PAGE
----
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Religious Syncretism and the Study of Southeast Asian Cultures (ResMA)


Admission requirements

Admission to the MA Asian Studies (research) or another relevant Research MA. Students from other programmes are kindly referred to the course description of the regular MA course (10 EC) or the regular MA course (5 EC).
Some knowledge on Asian cultures and religions is preferable.


At least since the Age of Discovery, religion has been regarded as the main entry point to understanding Asia’s cultures. Religion is commonly considered a determining factor of a worldview. Therefore, knowing its religion(s) facilitates making sense of a culture. This approach, however, comes with its own set of theoretical problems. A case in point is the discovery and study of syncretic religions. Religious syncretism, in its strictest definition, implies the combination of beliefs that contradict or exclude each other. However, do such descriptions make sense?

This course focuses on two such syncretic religions in Southeast Asia: Javanese Islam, and to a lesser extent, Burmese Buddhism. By means of a theoretical analysis and historical overview the idea of syncretic religions will be problematized on a fundamental level. In the process we will question the universality of religion, and implicitly our understanding of Asian cultures. Issues this course will address include: To what extent are descriptions of Southeast Asian culture expressions of Orientalism? To what extent does post-colonialism rectify colonial misrepresentations? Do we have alternative ways of making sense of the phenomena under scrutiny?

Course objectives

Course objectives include:

  • developing interdisciplinary insight into the study of Asian cultures by combining research from religious studies, history, anthropology, and philosophy of science.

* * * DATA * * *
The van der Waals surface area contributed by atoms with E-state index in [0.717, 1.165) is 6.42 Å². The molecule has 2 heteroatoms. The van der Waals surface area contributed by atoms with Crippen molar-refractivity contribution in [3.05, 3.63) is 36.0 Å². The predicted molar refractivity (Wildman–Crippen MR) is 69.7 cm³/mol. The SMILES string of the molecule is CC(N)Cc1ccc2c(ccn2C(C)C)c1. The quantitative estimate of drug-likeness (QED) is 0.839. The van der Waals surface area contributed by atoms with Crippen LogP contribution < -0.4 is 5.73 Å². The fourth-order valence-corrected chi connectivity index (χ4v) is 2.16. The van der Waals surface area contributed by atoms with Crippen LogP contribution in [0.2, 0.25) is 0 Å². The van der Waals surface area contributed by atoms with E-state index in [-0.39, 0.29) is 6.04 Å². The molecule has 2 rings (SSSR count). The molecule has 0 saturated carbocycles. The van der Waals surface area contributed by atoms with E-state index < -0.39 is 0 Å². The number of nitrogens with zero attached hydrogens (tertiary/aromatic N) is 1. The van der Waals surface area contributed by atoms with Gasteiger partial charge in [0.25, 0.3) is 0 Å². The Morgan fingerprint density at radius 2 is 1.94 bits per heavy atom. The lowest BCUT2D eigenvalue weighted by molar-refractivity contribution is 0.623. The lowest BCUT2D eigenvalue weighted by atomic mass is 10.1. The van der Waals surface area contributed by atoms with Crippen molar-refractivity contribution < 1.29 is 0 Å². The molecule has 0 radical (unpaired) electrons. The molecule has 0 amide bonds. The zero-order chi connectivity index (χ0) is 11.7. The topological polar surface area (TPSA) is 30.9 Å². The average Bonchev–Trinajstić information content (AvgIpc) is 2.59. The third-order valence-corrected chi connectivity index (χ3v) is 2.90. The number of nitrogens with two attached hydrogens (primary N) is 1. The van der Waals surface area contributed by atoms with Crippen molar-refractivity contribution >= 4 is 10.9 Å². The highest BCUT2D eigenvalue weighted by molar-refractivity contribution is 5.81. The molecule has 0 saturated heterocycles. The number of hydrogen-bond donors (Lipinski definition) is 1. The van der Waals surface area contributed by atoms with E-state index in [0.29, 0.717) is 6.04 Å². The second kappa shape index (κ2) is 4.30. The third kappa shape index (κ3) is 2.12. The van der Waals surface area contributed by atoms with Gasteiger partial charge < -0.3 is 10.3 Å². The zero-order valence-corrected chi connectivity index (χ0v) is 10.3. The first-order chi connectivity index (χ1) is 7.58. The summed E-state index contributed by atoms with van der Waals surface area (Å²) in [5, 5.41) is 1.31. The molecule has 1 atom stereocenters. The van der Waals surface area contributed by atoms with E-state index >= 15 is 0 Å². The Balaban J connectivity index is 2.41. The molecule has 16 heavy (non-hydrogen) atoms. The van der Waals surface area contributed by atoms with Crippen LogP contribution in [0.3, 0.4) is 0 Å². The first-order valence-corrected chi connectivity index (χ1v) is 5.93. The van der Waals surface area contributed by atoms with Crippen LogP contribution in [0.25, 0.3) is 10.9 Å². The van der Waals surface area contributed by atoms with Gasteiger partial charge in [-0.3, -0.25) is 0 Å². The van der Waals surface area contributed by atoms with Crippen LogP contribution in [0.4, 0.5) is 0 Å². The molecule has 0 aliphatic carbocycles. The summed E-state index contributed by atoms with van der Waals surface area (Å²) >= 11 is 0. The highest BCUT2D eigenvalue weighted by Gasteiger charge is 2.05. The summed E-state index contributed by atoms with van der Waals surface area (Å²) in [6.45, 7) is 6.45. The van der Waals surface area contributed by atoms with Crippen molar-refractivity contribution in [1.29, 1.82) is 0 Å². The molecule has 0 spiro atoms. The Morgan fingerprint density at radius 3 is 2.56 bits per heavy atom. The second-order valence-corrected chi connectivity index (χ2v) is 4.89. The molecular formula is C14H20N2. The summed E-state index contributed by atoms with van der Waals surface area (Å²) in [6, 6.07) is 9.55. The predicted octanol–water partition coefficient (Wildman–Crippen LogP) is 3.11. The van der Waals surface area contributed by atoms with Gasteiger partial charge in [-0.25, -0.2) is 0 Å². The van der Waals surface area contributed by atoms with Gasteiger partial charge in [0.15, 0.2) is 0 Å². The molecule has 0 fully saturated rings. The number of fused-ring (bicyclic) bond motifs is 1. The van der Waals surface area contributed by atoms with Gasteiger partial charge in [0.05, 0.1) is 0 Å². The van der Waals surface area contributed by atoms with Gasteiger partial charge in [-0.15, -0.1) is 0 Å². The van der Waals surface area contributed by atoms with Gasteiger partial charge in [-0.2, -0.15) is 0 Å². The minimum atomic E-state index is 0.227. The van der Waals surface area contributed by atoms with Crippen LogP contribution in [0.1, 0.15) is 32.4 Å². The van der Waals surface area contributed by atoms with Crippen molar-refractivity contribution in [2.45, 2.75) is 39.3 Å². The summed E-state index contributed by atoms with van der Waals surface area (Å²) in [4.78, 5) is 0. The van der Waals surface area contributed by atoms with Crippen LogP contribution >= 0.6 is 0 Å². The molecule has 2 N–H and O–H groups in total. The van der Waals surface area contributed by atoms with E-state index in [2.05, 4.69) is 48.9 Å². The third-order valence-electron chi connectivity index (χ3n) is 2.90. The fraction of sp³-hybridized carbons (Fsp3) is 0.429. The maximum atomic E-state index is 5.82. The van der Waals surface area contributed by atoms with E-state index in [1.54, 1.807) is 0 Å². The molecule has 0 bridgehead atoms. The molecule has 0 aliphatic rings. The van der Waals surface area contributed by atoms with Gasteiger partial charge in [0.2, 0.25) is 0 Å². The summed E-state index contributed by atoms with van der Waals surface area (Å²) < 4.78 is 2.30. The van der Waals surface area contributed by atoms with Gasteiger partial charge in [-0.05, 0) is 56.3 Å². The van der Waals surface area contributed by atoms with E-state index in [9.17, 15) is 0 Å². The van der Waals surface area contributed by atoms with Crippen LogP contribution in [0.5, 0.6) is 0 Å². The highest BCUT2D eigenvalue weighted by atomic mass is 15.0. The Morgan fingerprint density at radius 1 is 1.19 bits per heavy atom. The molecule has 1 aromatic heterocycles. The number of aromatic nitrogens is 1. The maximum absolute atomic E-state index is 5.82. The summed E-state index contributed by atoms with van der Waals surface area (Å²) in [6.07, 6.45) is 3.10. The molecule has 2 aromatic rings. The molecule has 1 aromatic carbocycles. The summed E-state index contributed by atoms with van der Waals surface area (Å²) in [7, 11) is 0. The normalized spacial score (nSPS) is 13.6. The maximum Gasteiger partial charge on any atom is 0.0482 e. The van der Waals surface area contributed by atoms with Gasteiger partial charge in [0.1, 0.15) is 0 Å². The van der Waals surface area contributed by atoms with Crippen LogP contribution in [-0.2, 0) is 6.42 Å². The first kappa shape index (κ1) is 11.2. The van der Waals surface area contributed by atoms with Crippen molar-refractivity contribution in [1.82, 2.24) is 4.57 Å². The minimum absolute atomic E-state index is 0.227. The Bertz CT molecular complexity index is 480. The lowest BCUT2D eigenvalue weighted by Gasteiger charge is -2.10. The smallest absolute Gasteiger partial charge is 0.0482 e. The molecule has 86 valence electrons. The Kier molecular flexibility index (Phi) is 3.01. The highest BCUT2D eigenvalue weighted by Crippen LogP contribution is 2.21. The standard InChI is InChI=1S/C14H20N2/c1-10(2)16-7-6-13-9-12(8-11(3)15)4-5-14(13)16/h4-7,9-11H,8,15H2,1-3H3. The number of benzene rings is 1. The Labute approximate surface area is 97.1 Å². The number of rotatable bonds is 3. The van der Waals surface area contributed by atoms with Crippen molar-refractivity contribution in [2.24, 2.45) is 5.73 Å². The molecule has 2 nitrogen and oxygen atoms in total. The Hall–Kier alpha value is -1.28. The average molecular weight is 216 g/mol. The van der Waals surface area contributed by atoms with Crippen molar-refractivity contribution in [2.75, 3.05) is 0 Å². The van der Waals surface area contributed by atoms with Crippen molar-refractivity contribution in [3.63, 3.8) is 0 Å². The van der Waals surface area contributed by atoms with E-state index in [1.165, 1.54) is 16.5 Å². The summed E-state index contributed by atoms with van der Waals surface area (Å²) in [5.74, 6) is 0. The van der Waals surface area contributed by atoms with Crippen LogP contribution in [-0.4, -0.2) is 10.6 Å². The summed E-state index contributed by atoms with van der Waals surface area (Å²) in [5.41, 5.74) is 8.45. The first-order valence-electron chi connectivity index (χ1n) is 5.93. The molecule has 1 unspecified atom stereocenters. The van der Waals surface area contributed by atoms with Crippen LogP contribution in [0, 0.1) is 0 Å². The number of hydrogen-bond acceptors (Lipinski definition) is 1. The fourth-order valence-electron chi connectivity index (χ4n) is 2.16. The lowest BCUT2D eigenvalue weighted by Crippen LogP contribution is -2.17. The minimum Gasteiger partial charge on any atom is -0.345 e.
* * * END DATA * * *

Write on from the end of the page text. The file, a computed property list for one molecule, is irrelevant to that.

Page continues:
• developing a critical understanding of the role of religion, and the universality of religion in the description and understanding of Asian cultures.

  • assessing the explanatory force of theories relevant to the subject matter.


The timetables are available through My Timetable.

The deadline(s) in MyTimetable is/are set for administrative purposes only. The actual date(s) will be communicated by the lecturer(s) in Brightspace.

Mode of instruction


Attendance is mandatory. Students need to have attended at least 8 out of the 12 seminars.

Assessment method

Students should familiarize themselves with the notion of academic integrity and the ways in which this plays out in their own work. A good place to start is this page. Plagiarism will not be tolerated. Students may not substantially reuse texts they have previously submitted in this or other courses. Minor overlap with previous work is allowed as long as it is duly noted in citation.

Students must submit their assignment(s) to Brightspace through Turnitin, so they can be checked for plagiarism. Submission via email is not accepted.